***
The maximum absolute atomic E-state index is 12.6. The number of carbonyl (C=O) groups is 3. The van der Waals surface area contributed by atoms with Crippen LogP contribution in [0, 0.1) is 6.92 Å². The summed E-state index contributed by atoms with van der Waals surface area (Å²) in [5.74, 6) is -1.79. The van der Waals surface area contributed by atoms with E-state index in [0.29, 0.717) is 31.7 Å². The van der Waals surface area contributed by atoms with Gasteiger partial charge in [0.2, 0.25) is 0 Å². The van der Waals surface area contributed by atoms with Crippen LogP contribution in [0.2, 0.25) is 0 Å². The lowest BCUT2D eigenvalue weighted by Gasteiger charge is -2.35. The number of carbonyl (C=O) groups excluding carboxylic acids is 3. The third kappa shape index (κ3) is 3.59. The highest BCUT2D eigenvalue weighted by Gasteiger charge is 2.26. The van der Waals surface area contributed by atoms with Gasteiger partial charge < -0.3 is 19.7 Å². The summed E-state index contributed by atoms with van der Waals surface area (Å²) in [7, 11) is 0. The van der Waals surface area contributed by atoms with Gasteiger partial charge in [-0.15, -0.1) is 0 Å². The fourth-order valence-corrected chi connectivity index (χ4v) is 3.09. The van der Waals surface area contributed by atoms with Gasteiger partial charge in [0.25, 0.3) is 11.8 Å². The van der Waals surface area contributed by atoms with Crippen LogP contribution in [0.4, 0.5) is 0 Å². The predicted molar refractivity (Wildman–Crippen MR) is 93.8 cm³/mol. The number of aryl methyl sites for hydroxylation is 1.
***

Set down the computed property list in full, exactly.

The maximum absolute atomic E-state index is 12.6. The number of carbonyl (C=O) groups is 3. The van der Waals surface area contributed by atoms with Crippen LogP contribution in [0, 0.1) is 6.92 Å². The summed E-state index contributed by atoms with van der Waals surface area (Å²) in [5.74, 6) is -1.79. The van der Waals surface area contributed by atoms with E-state index in [0.29, 0.717) is 31.7 Å². The van der Waals surface area contributed by atoms with Gasteiger partial charge in [0.2, 0.25) is 0 Å². The van der Waals surface area contributed by atoms with Crippen LogP contribution in [0.2, 0.25) is 0 Å². The lowest BCUT2D eigenvalue weighted by Gasteiger charge is -2.35. The number of carbonyl (C=O) groups excluding carboxylic acids is 3. The third kappa shape index (κ3) is 3.59. The highest BCUT2D eigenvalue weighted by Gasteiger charge is 2.26. The van der Waals surface area contributed by atoms with Gasteiger partial charge < -0.3 is 19.7 Å². The summed E-state index contributed by atoms with van der Waals surface area (Å²) in [7, 11) is 0. The van der Waals surface area contributed by atoms with Gasteiger partial charge in [-0.15, -0.1) is 0 Å². The fourth-order valence-corrected chi connectivity index (χ4v) is 3.09. The van der Waals surface area contributed by atoms with Gasteiger partial charge in [0.25, 0.3) is 11.8 Å². The van der Waals surface area contributed by atoms with Crippen LogP contribution in [0.4, 0.5) is 0 Å². The predicted molar refractivity (Wildman–Crippen MR) is 93.8 cm³/mol. The number of aryl methyl sites for hydroxylation is 1.